The Ger­man Bride

By – February 24, 2012

What is a nine­teen-year-old Ortho­dox Jew­ish woman from Europe doing out in the South­west of Amer­i­ca in 1865? Joan­na Her­shon answers this ques­tion in her new nov­el, The Ger­man Bride.

Eva Frank has hasti­ly mar­ried a man she does not love in order to get away from a non-Jew­ish artist named Hein­rich who had been com­mis­sioned by her father to paint her por­trait. At the age of fif­teen, she has had a pas­sion­ate affair with him, but soon real­izes that con­ver­sion is not an option for either one of them and, giv­en her family’s val­ues, she must end it. She is sur­pris­ing­ly strong in tak­ing con­trol of her life at such a young age, but she feels she must not be tempt­ed and so mar­ries Abra­ham Schein, who takes her away to Amer­i­ca. Armed with her desire not to be hurt again, she approach­es this mar­riage intel­lec­tu­al­ly, think­ing she can grow to love her husband.

How­ev­er, Abra­ham Schein turns out to be a gam­bler, a heavy drinker, and a wom­an­iz­er. And like most gam­blers, he makes promis­es he can’t ful­fill — not only to his debtors but to his wife. One of his promis­es, which is extreme­ly mean­ing­ful to Eva, is to build her a Euro­pean style home to replace the adobe hut they are liv­ing in after their arrival in San­ta Fe. Eva, who has come there with child­ish hopes and ideals, los­es them one at a time. If adver­si­ty is the test of char­ac­ter, Eva pass­es with fly­ing col­ors, along with heart­break. It is fas­ci­nat­ing to see how she devel­ops from a super­fi­cial young woman, who is jeal­ous of her neigh­bor, Bea, for being good look­ing, grace­ful, and rich into a self-assured per­son, who learns how to sur­vive. Trac­ing her path out of sev­er­al des­per­ate sit­u­a­tions makes this book a page-turner.

Eleanor Ehrenkranz received her Ph.D. from NYU and has taught at Stern Col­lege, NYU, Mer­cy Col­lege, and at Pace Uni­ver­si­ty. She has lec­tured wide­ly on Jew­ish lit­er­a­ture and recent­ly pub­lished anthol­o­gy of Jew­ish poet­ry, Explain­ing Life: The Wis­dom of Mod­ern Jew­ish Poet­ry, 1960 – 2010.

Discussion Questions

Cour­tesy of Ran­dom House

1. Eva blames her­self through­out the nov­el for the death of her sis­ter Hen­ri­ette and Henriette’s new­born son. Do you think that Eva is, in fact, to blame? Do you think in a sim­i­lar sit­u­a­tion today, a woman would suf­fer a com­pa­ra­ble amount of guilt and shame?

2. Eva has rela­tion­ships with three dif­fer­ent men in this nov­el — Hein­rich, Abra­ham, and Levi. What issues do you think Her­shon was try­ing to explore through each one? Do you think Eva was in love with any, or all, of these men?

3. Abra­ham is a mad­den­ing hus­band, broth­er, busi­ness part­ner, and friend. Even so, there is some­thing com­pelling about him. Did you find your­self root­ing for him despite his ter­ri­ble behav­ior, or did you feel that he got only what he deserved?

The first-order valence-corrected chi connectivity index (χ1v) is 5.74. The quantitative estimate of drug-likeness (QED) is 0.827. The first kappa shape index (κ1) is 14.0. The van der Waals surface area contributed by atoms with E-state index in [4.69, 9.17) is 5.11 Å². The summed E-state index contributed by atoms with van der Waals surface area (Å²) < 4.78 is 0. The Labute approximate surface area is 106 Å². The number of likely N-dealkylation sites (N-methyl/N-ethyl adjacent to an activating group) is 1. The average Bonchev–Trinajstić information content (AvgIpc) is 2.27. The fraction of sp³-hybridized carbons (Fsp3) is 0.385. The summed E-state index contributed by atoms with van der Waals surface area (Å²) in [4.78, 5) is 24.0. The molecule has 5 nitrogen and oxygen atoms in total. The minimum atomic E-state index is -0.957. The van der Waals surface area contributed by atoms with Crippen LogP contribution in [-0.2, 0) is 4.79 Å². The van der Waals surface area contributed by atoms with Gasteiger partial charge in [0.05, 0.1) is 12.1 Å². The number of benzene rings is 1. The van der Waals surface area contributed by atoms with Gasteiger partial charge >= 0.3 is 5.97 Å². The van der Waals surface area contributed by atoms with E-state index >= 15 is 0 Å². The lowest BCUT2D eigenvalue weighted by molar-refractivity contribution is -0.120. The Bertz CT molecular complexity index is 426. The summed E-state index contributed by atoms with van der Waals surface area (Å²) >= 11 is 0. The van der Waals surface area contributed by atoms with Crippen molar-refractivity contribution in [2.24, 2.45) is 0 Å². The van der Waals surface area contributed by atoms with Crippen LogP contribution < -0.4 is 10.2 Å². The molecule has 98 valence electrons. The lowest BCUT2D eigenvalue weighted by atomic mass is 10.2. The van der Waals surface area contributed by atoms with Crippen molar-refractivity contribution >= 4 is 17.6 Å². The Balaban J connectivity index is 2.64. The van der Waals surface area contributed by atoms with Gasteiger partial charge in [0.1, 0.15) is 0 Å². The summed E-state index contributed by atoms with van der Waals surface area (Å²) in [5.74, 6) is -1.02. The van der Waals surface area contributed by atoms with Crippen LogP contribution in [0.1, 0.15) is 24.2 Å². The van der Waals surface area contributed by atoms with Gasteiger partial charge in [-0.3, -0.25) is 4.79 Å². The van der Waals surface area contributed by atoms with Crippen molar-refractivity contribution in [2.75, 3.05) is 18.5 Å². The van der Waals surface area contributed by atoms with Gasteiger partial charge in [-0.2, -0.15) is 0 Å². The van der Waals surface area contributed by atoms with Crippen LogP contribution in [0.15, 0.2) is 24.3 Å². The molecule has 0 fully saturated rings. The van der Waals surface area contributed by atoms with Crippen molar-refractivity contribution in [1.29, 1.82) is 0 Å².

4. Why do you think Her­shon chose The self forms on the edge of desire,” a quote from an Anne Car­son poem, as her epigraph?

5. What role does Judaism play in The Ger­man Bride? What about the role of Jew­ish iden­ti­ty? Is there a dif­fer­ence between the two?

6. There is a dras­tic dif­fer­ence in envi­ron­ment between Berlin and San­ta Fe, and the land­scape of the Amer­i­can south­west is evoked both harsh­ly and sub­lime­ly. What role do you think place” plays in the devel­op­ment of The Ger­man Bride?

7. Do you iden­ti­fy more with Eva’s sis­ter-in-law, Beat­rice Speigel­man or with Eva her­self? Why?

8. How big a part does God and faith play in this novel?

9. Eva and Levi form their friend­ship while in a sick­room. How does his weak­ness play a part in their rela­tions? Is his weak­ness eroti­cized? How?

10. Abra­ham and Mey­er have a strained and ulti­mate­ly trag­ic rela­tion­ship. Do you think Mey­er should have cut him off long before he did? Which of the two broth­ers is more Amer­i­can”?

11. This is a his­tor­i­cal nov­el, in that it takes place in the past. But do you think this sto­ry would hold up in a con­tem­po­rary set­ting? Is there a dif­fer­ence between a his­tor­i­cal nov­el and a lit­er­ary nov­el that hap­pens to take place in the past?

12. How would you char­ac­ter­ize Hershon’s prose style? Are there any sen­tences that stayed with you after you’d fin­ished read­ing? Pick a strik­ing scene and read it aloud. Is there music in the lan­guage? Vari­a­tion? Is any­thing excessive?

13. The end­ing of The Ger­man Bride leaves so much in ques­tion. Were you sat­is­fied by Hershon’s deci­sion to end mid-jour­ney? What role does Pauline, her fel­low stage­coach pas­sen­ger, play in this sto­ry? Do you think she is impor­tant to the nov­el? How? Why do you think Her­shon end­ed the book with the line: The oth­er is me”?